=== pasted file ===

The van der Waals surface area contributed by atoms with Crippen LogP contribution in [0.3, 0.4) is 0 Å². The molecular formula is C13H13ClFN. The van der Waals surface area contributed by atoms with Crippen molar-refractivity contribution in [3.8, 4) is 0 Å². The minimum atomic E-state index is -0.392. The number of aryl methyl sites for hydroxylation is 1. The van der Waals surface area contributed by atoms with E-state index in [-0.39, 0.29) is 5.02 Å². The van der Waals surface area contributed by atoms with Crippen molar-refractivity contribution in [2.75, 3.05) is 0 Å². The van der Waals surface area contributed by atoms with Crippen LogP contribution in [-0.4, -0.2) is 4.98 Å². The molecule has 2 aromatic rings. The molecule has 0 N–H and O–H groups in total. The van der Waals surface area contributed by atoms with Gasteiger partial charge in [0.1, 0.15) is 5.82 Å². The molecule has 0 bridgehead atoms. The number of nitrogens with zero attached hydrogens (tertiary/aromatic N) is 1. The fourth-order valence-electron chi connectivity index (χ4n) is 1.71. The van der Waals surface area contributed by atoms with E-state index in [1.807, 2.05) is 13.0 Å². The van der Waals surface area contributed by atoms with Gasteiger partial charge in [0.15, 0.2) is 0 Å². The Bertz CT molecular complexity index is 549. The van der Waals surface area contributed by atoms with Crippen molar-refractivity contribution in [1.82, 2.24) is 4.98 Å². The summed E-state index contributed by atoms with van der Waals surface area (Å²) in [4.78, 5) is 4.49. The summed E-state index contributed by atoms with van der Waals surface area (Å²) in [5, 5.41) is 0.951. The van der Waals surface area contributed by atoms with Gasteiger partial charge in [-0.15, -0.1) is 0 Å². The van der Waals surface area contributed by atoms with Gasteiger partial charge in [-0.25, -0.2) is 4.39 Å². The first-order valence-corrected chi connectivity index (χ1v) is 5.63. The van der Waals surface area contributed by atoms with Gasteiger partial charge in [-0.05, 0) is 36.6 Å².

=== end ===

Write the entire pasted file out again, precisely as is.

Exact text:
The van der Waals surface area contributed by atoms with Crippen LogP contribution in [0.3, 0.4) is 0 Å². The molecular formula is C13H13ClFN. The van der Waals surface area contributed by atoms with Crippen molar-refractivity contribution in [3.8, 4) is 0 Å². The minimum atomic E-state index is -0.392. The number of aryl methyl sites for hydroxylation is 1. The van der Waals surface area contributed by atoms with E-state index in [-0.39, 0.29) is 5.02 Å². The van der Waals surface area contributed by atoms with Crippen molar-refractivity contribution in [2.75, 3.05) is 0 Å². The van der Waals surface area contributed by atoms with Crippen LogP contribution in [-0.4, -0.2) is 4.98 Å². The molecule has 2 aromatic rings. The molecule has 0 N–H and O–H groups in total. The van der Waals surface area contributed by atoms with Gasteiger partial charge in [0.1, 0.15) is 5.82 Å². The molecule has 0 bridgehead atoms. The number of nitrogens with zero attached hydrogens (tertiary/aromatic N) is 1. The fourth-order valence-electron chi connectivity index (χ4n) is 1.71. The van der Waals surface area contributed by atoms with E-state index in [1.807, 2.05) is 13.0 Å². The van der Waals surface area contributed by atoms with Gasteiger partial charge in [0.15, 0.2) is 0 Å². The Bertz CT molecular complexity index is 549. The van der Waals surface area contributed by atoms with Crippen molar-refractivity contribution in [1.82, 2.24) is 4.98 Å². The summed E-state index contributed by atoms with van der Waals surface area (Å²) in [4.78, 5) is 4.49. The summed E-state index contributed by atoms with van der Waals surface area (Å²) in [5, 5.41) is 0.951. The van der Waals surface area contributed by atoms with Gasteiger partial charge in [-0.15, -0.1) is 0 Å². The van der Waals surface area contributed by atoms with Gasteiger partial charge in [-0.25, -0.2) is 4.39 Å². The first-order valence-corrected chi connectivity index (χ1v) is 5.63. The van der Waals surface area contributed by atoms with Gasteiger partial charge in [-0.05, 0) is 36.6 Å².